Transmission parameter estimates

Transmission parameters differed according to the assumption made about the shedding pattern (Table 2). As all three models were nested, the Akaike information criterion (AIC) was applied for model selection. The AIC values were very close whatever the underlying hypothesis (H1, H2 or H3). The lowest AIC was obtained with the second hypothesis (H2, AIC = 117.85) in which two transmission rates were considered. The estimated transmission of low-shedders, in this model, was 2.5 times less efficient than that of high-shedders (β L = 0.41 [0.27; 0.62], β H = 0.98 [0.59; 1.62]). These estimates were not modified by introducing an intermediate transmission level (H3), corresponding to pigs shedding more than 105 and less than 106 CFU/g. β M was very close to the β L estimate with a larger confidence interval due to the limited number of animals in this class (β M = 0.42 [0.15; 1.19]).

Table 2 Transmission parameter estimates (and their 95% confidence intervals).


The aim of this study was to assess the horizontal transmission of a fluoroquinolone-resistant E. coli within a swine population. Although the emergence and selection of antimicrobial-resistance can be linked with antimicrobial consumption [29], the transmission of resistant bacteria between individuals could be a pivotal factor governing persistence within a pig herd. Such transmission may occur in swine herds when mixing pigs which have been treated or not, or litters derived from treated and non-treated sows. As very few observations and no parameter estimates were available for the passive horizontal transmission of resistant commensal bacteria between animals [13], an experimental trial was designed to study the transmission of fluoroquinolone-resistant E. coli from inoculated to naïve pigs, in the absence of selective pressure.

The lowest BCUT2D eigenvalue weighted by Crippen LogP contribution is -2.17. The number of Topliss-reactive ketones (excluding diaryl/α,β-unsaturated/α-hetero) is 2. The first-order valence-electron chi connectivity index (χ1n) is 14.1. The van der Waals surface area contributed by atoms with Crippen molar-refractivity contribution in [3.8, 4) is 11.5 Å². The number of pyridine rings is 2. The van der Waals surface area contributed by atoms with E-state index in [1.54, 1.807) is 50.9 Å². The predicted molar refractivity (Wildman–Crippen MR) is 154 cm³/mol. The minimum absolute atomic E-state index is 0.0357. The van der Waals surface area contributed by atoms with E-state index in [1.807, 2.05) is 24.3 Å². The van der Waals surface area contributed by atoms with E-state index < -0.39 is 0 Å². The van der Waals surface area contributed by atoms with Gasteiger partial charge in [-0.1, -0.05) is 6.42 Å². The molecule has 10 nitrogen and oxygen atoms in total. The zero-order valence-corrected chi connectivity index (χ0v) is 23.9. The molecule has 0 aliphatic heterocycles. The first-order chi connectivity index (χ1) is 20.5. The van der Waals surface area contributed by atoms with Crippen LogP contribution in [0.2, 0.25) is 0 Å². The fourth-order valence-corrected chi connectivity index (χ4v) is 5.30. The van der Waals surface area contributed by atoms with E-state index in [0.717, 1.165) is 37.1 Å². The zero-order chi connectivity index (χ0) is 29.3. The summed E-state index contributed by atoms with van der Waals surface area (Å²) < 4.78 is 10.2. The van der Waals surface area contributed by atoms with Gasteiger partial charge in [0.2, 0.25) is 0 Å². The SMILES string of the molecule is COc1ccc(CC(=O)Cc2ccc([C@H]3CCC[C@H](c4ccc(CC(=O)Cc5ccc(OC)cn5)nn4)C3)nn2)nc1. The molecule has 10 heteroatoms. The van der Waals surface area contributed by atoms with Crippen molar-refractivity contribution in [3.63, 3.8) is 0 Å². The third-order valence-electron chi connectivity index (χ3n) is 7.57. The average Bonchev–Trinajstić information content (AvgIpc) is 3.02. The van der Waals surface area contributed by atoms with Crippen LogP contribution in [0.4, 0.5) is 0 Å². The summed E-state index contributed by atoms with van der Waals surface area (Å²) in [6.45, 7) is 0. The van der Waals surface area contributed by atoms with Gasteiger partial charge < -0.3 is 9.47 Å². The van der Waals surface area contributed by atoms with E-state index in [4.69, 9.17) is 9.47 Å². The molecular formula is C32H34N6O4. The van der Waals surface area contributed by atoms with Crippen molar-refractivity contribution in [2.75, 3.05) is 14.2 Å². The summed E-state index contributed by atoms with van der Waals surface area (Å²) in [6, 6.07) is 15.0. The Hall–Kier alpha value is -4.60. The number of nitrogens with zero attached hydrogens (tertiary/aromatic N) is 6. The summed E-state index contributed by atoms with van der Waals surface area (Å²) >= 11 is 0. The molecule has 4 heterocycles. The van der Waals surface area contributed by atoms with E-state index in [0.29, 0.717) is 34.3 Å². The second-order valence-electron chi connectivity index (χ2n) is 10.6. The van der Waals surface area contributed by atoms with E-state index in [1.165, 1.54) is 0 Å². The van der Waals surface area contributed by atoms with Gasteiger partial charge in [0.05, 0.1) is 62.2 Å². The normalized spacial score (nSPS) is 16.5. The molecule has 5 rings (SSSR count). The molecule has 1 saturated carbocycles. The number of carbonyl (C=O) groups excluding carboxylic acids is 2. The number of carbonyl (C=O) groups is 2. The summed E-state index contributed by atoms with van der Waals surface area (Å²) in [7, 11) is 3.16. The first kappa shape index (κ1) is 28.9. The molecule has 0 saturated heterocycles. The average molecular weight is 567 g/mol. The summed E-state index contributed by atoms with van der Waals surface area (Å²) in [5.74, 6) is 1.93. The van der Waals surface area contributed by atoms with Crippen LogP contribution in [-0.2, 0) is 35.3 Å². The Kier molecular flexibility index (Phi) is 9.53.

When studying a natural infection, the use of contact animals, rather than artificially inoculated animals with a presumed higher infectiousness, has been recommended to start the infection chain under study [30]. Only artificially inoculated pigs were used in the present experiment, in order to limit the number of pigs involved. However, the amounts of resistant bacteria shed by inoculated pigs on the day of contact were within the range observed in treated animals [31] or in piglets born to treated sows [6]. In addition, no significant difference was found between the amounts of bacteria shed by inoculated and contact pigs. The present results can therefore be considered as realistic and representative of the transmission pattern occurring under field conditions. Moreover, to date no plasmid-mediated quinolone resistance has been reported in E. coli isolates from pigs in France, so this observation can be considered as consistent with the current epidemiological on-farm situation.